Elevated bone resorption and diminished bone formation have been recognized as the primary features of glucocorticoid-associated skeletal disorders. However, the direct effects of excess glucocorticoids on bone turnover remain unclear. Here, we explored the outcomes of exogenous glucocorticoid treatment on bone loss and delayed fracture healing in mice and found that reduced bone turnover was a dominant feature, resulting in a net loss of bone mass. The primary effect of glucocorticoids on osteogenic differentiation was not inhibitory; instead, they cooperated with macrophages to facilitate osteogenesis. Impaired local nutrient status — notably, obstructed fatty acid transportation — was a key factor contributing to glucocorticoid-induced impairment of bone turnover in vivo. Furthermore, fatty acid oxidation in macrophages fueled the ability of glucocorticoid-liganded receptors to enter the nucleus and then promoted the expression of BMP2, a key cytokine that facilitates osteogenesis. Metabolic reprogramming by localized fatty acid delivery partly rescued glucocorticoid-induced pathology by restoring a healthier immune-metabolic milieu. These data provide insights into the multifactorial metabolic mechanisms by which glucocorticoids generate skeletal disorders, thus suggesting possible therapeutic avenues.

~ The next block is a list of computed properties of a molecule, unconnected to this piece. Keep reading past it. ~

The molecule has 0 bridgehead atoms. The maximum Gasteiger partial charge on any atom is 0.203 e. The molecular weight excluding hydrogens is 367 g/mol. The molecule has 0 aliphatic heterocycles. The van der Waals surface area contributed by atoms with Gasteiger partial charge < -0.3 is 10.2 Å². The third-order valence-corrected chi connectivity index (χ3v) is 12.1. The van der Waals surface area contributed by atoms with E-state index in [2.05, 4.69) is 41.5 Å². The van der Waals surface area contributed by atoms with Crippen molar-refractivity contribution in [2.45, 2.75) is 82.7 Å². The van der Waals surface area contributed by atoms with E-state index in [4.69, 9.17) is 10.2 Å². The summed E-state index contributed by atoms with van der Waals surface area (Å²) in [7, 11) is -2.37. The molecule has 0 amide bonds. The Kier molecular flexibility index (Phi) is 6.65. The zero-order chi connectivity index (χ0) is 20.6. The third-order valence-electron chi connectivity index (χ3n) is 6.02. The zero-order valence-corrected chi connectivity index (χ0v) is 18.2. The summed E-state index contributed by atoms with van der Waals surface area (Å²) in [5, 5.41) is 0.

Xu Li, Tongzhou Liang, Bingyang Dai, Liang Chang, Yuan Zhang, Shiwen Hu, Jiaxin Guo, Shunxiang Xu, Lizhen Zheng, Hao Yao, Hong Lian, Yu Nie, Ye Li, Xuan He, Zhi Yao, Wenxue Tong, Xinluan Wang, Dick Ho Kiu Chow, Jiankun Xu, Ling Qin


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